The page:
Arguably the most hotly anticipated of all new cars in Geneva was Ferrari's next limited production supercar. Simply known as LaFerrari, it was certainly worth the wait. The strikingly styled machine is powered by a hybrid-electric drivetrain, consisting of a free-revving V12 and an electric motor and capable of producing a combined 950 bhp. On the other end of the Palexpo, McLaren revealed a direct rival in the form of the P1, which will also be built in small numbers and also uses a hybrid drivetrain. In this case a twin-turbo V8 and an electric motor, good for 'just' 900 bhp at full pelt. Both the LaFerrari and the P1 looked modest compared to the exceptional Lamborghini Veneno. Built to mark the manufacturer's 50th anniversary, it is based on the Aventador platform but boasts a unique and very wild body. Among the many striking design cues are a deep front splitter accentuated by a bright red streak, a fin on the engine cover and a full width rear wing. Only three will be built and despite the EUR 3 million price tag, we understand all have been sold. Swedish specialist manufacturer Koenigsegg also celebrated reaching a milestone in Geneva, displaying the 100th car they built. Suitably dubbed the 'Hundra' the unique machine featured numerous hand turned gold leaf accents.
Also out in force at Geneva this year were the Italian design houses like Pininfarina, Bertone and Italdesign. The former used this stage for an homage to longtime design director and chairman Sergio Pininfarina, who passed away last year. Inspired by the 1965 Ferrari Dino show, which was a personal favourite, the Italian designers and engineers created the 'Ferrari Sergio'. The result is a thoroughly modern Barchetta, which does include many classic cues. Longtime rival Bertone produced two Shooting Brake Aston Martins; the Rapide-based Jet 2+2 and a second version of the Vanquish-based Jet 2 built for Lilli Bertone herself. Italdesign Giugiaro showcased the high-performance off-roader dubbed the Parcour in both Coupe and Roadster versions. The all-wheel drive two-seaters are powered by a Lamborghini-sourced V10. The recently re-established Touring Superleggera returned to Geneva with the Disco Volante already shown as a static display last year. A significant difference is that the shape has now been draped over an Alfa Romeo 8C chassis and the fully functional car is now ready to be delivered to its customer. Touring is ready to accept more orders for this striking conversion. Another Alfa Romeo, in addition to the production-ready 4C, to grab the limelight was the Gloria created by master students of the European Institute of Design in just four months.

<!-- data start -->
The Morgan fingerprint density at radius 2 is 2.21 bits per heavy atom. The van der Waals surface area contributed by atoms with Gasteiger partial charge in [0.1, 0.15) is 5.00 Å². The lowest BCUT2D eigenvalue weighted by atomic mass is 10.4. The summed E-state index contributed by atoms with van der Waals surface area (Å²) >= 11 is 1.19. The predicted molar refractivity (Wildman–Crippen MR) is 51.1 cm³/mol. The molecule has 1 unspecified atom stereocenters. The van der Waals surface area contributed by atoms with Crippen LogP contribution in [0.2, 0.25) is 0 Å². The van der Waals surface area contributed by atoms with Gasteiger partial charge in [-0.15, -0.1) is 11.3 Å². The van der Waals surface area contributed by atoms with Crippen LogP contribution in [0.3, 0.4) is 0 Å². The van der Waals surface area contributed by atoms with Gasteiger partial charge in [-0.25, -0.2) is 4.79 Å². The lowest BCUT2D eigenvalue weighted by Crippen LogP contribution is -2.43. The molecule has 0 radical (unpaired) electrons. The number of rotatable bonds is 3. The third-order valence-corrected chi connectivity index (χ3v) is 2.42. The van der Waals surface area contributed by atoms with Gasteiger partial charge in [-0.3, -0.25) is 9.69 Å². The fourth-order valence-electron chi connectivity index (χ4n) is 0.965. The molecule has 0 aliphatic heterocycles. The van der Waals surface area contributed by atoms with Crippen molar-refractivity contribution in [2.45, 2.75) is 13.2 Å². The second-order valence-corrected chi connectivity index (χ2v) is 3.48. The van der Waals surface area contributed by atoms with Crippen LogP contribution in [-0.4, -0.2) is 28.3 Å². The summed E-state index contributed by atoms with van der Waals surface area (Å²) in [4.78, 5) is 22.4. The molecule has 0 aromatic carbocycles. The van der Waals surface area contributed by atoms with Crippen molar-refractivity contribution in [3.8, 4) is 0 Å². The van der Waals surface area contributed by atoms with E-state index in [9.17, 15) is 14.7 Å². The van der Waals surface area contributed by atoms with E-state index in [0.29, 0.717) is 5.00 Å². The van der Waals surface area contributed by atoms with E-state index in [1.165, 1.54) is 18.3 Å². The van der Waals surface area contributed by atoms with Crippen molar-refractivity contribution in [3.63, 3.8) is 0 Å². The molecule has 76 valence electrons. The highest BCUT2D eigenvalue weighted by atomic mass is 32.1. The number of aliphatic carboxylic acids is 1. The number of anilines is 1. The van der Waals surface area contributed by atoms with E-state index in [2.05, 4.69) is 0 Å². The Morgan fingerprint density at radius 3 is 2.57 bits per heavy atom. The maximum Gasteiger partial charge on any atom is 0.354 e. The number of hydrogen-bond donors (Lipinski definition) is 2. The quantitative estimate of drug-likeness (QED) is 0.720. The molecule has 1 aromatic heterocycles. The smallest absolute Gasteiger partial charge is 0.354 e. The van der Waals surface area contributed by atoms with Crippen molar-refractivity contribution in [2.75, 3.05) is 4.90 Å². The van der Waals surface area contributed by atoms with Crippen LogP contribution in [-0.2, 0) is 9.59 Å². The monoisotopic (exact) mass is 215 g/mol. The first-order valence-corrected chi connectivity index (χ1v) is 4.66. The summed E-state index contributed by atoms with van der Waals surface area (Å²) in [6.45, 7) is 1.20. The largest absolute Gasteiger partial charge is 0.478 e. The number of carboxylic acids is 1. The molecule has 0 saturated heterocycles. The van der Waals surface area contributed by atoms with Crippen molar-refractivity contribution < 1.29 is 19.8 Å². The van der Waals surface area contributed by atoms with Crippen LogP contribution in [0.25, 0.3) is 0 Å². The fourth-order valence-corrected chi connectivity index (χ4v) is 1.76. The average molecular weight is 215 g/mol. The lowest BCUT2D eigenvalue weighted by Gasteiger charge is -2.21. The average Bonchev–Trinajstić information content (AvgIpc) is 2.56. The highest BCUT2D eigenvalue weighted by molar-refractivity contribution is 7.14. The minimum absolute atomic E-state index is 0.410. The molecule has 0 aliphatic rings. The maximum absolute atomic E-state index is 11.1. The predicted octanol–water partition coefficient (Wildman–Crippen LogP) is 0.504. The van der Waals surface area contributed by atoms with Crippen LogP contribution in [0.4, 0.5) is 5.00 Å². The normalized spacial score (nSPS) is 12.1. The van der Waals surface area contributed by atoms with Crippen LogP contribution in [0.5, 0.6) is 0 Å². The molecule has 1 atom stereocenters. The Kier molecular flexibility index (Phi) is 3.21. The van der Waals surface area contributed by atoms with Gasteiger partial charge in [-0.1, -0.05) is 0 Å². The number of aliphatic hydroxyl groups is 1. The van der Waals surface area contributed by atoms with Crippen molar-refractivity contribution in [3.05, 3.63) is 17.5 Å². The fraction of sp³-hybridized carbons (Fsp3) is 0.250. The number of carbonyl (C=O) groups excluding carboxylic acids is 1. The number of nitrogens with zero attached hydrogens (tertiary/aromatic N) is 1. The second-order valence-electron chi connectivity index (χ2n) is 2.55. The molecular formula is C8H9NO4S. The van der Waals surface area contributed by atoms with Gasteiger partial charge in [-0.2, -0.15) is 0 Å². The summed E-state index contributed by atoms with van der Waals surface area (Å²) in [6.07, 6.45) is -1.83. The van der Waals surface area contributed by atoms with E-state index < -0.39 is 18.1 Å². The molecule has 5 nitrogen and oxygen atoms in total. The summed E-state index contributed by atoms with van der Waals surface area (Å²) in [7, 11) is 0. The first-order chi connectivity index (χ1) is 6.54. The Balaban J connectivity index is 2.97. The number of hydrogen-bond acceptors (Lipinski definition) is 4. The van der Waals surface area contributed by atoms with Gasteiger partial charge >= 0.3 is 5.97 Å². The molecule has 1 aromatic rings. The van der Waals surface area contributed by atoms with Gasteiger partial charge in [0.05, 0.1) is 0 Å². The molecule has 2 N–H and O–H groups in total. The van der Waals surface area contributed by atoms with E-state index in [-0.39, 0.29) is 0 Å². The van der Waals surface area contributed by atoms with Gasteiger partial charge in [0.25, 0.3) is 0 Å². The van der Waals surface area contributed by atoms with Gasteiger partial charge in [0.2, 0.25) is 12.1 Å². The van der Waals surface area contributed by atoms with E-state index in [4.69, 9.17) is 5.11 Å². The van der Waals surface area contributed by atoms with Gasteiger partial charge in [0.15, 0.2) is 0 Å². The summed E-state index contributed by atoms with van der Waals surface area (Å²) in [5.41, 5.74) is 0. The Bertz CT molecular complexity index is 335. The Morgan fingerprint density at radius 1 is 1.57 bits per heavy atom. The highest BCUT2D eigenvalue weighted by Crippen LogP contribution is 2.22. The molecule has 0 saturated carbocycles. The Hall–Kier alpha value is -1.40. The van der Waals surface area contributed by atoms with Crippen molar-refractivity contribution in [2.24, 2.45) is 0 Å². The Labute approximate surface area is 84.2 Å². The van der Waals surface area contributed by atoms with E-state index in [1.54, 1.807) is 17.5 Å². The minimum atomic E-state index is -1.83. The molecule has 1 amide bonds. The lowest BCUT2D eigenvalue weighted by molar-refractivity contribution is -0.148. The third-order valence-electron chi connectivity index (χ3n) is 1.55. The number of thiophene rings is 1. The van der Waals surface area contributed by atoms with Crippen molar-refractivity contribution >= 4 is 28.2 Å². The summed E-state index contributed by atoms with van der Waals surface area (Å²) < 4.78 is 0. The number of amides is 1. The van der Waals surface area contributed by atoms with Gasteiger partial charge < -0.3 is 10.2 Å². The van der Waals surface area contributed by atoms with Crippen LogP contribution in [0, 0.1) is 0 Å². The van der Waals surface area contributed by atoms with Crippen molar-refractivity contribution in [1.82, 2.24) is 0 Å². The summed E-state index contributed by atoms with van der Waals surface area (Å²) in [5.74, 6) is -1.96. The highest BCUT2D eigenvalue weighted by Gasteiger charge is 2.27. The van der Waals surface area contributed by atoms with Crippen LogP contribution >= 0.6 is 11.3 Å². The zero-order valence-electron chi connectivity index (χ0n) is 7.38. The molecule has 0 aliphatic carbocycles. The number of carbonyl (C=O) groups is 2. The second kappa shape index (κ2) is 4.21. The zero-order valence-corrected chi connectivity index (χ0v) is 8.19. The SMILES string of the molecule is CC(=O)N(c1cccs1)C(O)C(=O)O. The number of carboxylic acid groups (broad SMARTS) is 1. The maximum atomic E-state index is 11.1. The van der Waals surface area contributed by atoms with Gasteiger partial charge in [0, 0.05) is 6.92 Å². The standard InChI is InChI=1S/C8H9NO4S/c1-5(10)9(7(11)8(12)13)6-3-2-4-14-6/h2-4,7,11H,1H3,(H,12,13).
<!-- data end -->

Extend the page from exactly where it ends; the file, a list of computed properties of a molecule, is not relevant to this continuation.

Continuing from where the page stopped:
As mentioned before the 83rd edition of the Geneva International Motor Show was one of extremes. Whether this is the result of some manufacturers still desperately trying to keep a straight face or a sign of genuine optimism remains to be seen. Of the many new designs, Pininfarina's Sergio particularly stood out as a fitting tribute to such an instrumental figure for the automotive industry, who could have almost considered Geneva his second home. All this, and much, much more can be found in our exclusive, 370-shot gallery